Taiken Japan

Autumn Leaves 2016

Japan’s Three Great Cherry Blossom Trees

Photo: Japan Australia on Flickr

Japan’s Three Great Cherry Blossom Trees

John Asano

Japan loves to put its tourist sights into a top three list. You may have heard about some popular top three lists in Japan before like the “Three Most Beautiful Gardens”, the “Three Most Famous Castles” and the “Three Most Beautiful Views”.

Did you know that there is also a list for cherry trees? The list is called the “Sandaizakura” (Three Great Cherry Blossom Trees).

Cherry blossoms or Sakura as they are called here in Japan are a big deal, so it probably doesn’t surprise you too much.

The Three Great Cherry Blossom Trees of Japan includes Miharu Takizakura in Fukushima, Usuzumizakura in Gifu and Jindaizakura in Yamanashi. The great trees have lived for many years and although they are individual trees, they are truly stunning and a must see in spring.

Here is a little about each famous tree to wet your appetite.

Miharu Takizakura, Fukushima Prefecture

Miharu Takizakura is an ancient cherry tree in Miharu, Fukushima Prefecture, in northern Japan. The beautiful tree is a weeping higan cherry tree or shidare sakura in Japanese, and is over 1,000 years old. Its light pink flowers spread in all directions from the branches, like a waterfall and hence its name “Takizakura”, which means “waterfall cherry blossoms” in Japanese.

It is a popular cherry blossom spot with around 300,000 people visiting the 12 meter-high national treasure every year. Many Japanese people regard it as the unofficial number one tree in all of Japan and it is a designated National Natural Monument of Japan.

Miharu Takizakura
The best time to see: mid to late April (varies each year)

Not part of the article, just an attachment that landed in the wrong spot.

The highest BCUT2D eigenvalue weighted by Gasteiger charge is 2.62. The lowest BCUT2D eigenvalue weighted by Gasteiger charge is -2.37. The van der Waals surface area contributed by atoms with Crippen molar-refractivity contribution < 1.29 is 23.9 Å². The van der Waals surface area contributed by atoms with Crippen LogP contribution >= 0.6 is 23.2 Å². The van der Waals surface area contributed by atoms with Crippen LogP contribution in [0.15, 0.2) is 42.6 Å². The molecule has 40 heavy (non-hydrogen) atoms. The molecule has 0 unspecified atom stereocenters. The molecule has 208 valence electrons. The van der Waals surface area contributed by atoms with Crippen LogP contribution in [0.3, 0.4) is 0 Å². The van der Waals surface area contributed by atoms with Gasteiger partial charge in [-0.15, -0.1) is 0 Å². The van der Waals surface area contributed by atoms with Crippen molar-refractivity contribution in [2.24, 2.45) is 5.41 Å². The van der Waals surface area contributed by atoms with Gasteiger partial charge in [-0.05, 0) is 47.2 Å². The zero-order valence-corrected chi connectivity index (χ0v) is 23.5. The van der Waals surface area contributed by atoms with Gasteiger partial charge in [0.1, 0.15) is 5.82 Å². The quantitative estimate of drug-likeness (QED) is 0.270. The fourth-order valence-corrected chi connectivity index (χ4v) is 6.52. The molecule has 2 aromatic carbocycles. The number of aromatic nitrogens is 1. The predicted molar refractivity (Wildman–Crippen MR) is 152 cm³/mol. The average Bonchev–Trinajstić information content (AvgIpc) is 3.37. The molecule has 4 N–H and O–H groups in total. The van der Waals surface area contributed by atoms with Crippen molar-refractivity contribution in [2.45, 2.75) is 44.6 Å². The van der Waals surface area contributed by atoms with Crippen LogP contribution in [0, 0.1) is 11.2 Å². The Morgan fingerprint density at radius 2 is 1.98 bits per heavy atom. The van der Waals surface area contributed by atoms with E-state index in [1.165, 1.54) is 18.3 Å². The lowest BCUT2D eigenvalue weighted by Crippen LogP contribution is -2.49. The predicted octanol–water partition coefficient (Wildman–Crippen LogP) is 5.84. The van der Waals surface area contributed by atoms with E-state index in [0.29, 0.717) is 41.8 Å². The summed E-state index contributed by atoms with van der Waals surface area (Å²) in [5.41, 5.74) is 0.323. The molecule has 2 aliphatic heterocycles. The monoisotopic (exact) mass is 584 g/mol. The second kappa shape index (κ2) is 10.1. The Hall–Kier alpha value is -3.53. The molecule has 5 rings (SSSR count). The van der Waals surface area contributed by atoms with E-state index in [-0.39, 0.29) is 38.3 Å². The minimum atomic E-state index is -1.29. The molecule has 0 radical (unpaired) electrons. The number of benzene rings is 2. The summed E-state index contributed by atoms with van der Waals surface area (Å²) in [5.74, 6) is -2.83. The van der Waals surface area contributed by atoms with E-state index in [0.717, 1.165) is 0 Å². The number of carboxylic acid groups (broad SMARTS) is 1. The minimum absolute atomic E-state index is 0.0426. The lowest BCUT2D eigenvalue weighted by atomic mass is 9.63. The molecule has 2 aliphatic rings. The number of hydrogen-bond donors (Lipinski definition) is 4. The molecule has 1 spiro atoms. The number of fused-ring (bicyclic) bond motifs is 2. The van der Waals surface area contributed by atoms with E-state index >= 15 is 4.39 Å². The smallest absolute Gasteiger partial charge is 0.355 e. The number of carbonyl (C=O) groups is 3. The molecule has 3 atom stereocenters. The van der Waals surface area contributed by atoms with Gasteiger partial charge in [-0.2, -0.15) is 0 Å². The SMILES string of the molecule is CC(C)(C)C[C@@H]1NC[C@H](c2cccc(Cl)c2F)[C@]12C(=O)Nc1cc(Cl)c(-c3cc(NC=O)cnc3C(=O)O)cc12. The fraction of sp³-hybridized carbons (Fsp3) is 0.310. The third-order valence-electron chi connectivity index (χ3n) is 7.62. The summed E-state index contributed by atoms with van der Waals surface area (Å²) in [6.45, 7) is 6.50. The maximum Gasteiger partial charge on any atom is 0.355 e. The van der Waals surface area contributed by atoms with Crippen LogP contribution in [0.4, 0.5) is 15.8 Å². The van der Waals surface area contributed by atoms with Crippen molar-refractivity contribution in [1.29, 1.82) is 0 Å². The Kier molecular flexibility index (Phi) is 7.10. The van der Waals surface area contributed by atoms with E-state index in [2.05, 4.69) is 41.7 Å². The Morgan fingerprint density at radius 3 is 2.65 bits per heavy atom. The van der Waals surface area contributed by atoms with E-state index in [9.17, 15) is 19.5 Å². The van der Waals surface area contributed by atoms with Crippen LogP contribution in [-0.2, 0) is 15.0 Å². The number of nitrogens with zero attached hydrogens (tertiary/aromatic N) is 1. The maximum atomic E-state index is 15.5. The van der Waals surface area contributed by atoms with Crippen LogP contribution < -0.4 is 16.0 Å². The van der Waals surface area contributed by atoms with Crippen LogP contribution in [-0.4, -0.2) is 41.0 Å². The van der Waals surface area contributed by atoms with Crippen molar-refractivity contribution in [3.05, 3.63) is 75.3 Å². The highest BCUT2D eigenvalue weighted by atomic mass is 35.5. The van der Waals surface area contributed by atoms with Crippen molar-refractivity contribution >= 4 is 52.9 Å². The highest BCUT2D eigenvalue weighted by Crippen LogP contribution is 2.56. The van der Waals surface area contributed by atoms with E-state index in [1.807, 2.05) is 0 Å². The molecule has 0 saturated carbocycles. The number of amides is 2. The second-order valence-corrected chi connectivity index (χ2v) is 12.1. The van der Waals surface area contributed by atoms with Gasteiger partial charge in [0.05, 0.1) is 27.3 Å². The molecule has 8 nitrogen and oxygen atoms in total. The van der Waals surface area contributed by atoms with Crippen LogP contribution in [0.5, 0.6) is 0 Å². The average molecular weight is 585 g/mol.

Location: Miharu, Fukushima Prefecture
Variety: Shidare Sakura
Website (in Japanese): http://www.takizakura.com/

Takizakura - Miharu, Fukushima, Japan

Photo : shin--k on Flickr

Usuzumizakura, Gifu Prefecture

Usuzumizakura is an ancient cherry tree located in the beautiful mountains of Neo village in Gifu Prefecture. The tree is an Edohigan sakura and is one of Japan’s oldest at over 1,500 years old. It is believed to have been planted by Emperor Keitai in the 6th century.

The name Usuzumizakura means “pale grey cherry blossoms” and perfectly describes the very light grey colour of the blossoms just as they are about to fall.

The tree is unique as it initially sprouts pale pink blossoms, which change to pure white at full bloom, before finally changing to pale grey and falling to the ground. The tree was officially designated a national natural treasure in 1922, and is a must see come spring in central Japan.

The best time to see: early to mid-April (varies each year)
Location: Motosu, Gifu Prefecture
Variety: Edohigan Sakura
Website (in Japanese): http://www.city.motosu.lg.jp/sight/usuzumi/kaika/


Photo : Japan Australia on Flickr

Jindaizakura, Yamanashi Prefecture

Jindaizakura in Hokuto City, Yamanashi Prefecture is believed to be one of Japan’s oldest cherry trees at 2,000 years old. The ancient cherry tree is said to have been planted by Prince Yamato Takeru (an ancient hero of Japan).

The name Jindaizakura means “divine generations cherry blossom” in Japanese. The tree is an Edohigan sakura, and can be found within the grounds of Jissoji Temple. The trunk of the great tree is 12 meters around and it has been captivating visitors for hundreds of years.

The best time to see: early to mid-April (varies each year)
Location: Hokuto, Yamanashi Prefecture
Variety: Edohigan Sakura
Website (in Japanese): http://www.hokuto-kanko.jp/sakura_blog/2012/02/post-90.php

The blooming of the cherry blossoms can vary from season to season depending on weather conditions. Keep an eye on the annual cherry blossom forecast for the latest news and reports and enjoy the wonderful cherry blossoms this season.


Photo : Shinya ICHINOHE on Flickr